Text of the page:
In the 1960s and early 1970s motorcycle companies poured their resources into the two-stroke, realizing how efficient and innovative the design was. Yamaha developed an “Autolube” system to make the system more user friendly – thereby reducing the need for pre-mixes gasoline / oil mixtures – while Suzuki produced classics such as the T500 and Kawasaki released its fearsome H1 and H2 super bikes.
In the 1970s interest in two-stroke motorcycles began to wan under political pressures. Yamaha’s 1979 RD400 Daytona looked as though it would be the last of the breed, but the company released a clean-air version of its two-stroke in the RZ350 (and later a very-limited edition RD500) and Suzuki countered by producing the RG250, arguably the fastest, most refined two-stroke motorcycle engine ever produced. The Italian motorcycle company Aprilia used the RG’s engine in its RS250 until fairly recently, when the bike was discontinued.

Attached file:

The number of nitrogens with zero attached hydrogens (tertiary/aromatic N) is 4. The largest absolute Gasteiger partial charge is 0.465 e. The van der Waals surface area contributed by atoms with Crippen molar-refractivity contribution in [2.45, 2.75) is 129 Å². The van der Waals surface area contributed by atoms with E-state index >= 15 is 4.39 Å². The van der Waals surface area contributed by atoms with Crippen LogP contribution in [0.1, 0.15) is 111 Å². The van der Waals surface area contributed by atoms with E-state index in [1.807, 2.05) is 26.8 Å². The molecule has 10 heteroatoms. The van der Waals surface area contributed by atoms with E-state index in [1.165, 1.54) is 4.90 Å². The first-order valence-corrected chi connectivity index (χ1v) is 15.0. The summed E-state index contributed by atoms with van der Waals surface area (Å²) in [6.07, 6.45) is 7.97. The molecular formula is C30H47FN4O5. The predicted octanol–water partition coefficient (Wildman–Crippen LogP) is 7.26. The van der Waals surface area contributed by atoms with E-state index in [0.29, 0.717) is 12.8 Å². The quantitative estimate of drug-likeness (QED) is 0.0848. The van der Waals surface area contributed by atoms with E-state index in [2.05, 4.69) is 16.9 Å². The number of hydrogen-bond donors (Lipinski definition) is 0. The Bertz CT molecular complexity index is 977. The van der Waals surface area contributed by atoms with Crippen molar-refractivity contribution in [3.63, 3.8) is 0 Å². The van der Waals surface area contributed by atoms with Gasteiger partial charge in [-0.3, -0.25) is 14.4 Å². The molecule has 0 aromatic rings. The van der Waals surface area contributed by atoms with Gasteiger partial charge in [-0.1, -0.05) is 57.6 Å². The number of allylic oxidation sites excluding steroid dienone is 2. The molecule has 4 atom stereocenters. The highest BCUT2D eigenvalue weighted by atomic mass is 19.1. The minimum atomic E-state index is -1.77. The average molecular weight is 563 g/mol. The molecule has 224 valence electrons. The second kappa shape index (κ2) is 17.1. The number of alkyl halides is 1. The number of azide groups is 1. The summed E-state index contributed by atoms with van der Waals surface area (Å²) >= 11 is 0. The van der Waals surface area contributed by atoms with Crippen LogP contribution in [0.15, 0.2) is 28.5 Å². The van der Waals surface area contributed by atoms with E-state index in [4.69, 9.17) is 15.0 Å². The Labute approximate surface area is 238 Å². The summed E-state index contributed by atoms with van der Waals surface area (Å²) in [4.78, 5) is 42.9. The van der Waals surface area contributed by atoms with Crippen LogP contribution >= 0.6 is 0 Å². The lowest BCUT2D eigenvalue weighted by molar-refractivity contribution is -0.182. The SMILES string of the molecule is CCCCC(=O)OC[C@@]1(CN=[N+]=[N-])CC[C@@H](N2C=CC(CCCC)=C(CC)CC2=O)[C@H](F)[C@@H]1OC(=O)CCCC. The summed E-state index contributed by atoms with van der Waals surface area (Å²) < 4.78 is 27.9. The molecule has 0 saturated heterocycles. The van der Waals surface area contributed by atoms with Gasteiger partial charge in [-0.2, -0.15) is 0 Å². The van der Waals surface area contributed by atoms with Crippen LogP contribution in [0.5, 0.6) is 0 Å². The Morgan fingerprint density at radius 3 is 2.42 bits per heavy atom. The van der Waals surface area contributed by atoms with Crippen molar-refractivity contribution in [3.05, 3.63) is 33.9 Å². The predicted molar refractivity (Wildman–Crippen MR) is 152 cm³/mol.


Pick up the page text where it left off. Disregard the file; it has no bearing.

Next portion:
Although no longer used in street motorcycles, the two-stroke engine is a favorite on off-road motorcycles, four-wheelers, skimobiles, jet skis, and other high-performance machines and is used in lawnmowers, chainsaws, leaf blowers and other lawn and garden tools.
The lubrication system on a two-stroke is different than a four-stroke. In a two-stroke engine, oil is usually injected into the fuel/air mix or added to the fuel itself and is burnt with the fuel. This spent oil accounts for the familiar smell associated with two-strokes as well as the cloud of blue-ish smoke that exists their exhausts.